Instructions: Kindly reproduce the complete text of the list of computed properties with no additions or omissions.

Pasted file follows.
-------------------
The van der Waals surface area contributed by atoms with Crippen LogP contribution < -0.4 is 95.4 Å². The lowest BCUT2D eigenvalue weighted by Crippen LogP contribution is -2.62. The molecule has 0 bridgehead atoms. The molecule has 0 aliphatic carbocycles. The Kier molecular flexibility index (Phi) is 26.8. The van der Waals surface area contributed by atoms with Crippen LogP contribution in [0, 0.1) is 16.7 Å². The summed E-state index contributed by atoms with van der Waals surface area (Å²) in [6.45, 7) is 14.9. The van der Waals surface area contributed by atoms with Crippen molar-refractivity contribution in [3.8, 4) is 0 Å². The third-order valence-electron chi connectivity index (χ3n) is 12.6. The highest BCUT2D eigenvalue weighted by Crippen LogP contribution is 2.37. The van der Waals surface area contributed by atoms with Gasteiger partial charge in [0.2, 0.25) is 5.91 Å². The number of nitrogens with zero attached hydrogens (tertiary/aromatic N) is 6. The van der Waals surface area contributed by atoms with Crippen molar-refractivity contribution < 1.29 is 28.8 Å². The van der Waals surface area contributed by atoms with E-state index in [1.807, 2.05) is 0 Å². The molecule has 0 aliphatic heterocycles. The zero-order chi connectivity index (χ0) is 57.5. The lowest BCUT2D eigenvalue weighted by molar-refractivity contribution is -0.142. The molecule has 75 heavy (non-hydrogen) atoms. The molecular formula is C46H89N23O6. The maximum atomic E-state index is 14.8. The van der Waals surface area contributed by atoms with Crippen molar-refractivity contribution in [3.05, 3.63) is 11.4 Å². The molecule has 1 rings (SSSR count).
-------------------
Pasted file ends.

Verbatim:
The van der Waals surface area contributed by atoms with Crippen LogP contribution < -0.4 is 95.4 Å². The lowest BCUT2D eigenvalue weighted by Crippen LogP contribution is -2.62. The molecule has 0 bridgehead atoms. The molecule has 0 aliphatic carbocycles. The Kier molecular flexibility index (Phi) is 26.8. The van der Waals surface area contributed by atoms with Crippen LogP contribution in [0, 0.1) is 16.7 Å². The summed E-state index contributed by atoms with van der Waals surface area (Å²) in [6.45, 7) is 14.9. The van der Waals surface area contributed by atoms with Crippen molar-refractivity contribution in [3.8, 4) is 0 Å². The third-order valence-electron chi connectivity index (χ3n) is 12.6. The highest BCUT2D eigenvalue weighted by Crippen LogP contribution is 2.37. The van der Waals surface area contributed by atoms with Gasteiger partial charge in [0.2, 0.25) is 5.91 Å². The number of nitrogens with zero attached hydrogens (tertiary/aromatic N) is 6. The van der Waals surface area contributed by atoms with Crippen molar-refractivity contribution < 1.29 is 28.8 Å². The van der Waals surface area contributed by atoms with E-state index in [1.807, 2.05) is 0 Å². The molecule has 0 aliphatic heterocycles. The zero-order chi connectivity index (χ0) is 57.5. The lowest BCUT2D eigenvalue weighted by molar-refractivity contribution is -0.142. The molecule has 75 heavy (non-hydrogen) atoms. The molecular formula is C46H89N23O6. The maximum atomic E-state index is 14.8. The van der Waals surface area contributed by atoms with Crippen molar-refractivity contribution in [3.05, 3.63) is 11.4 Å². The molecule has 1 rings (SSSR count).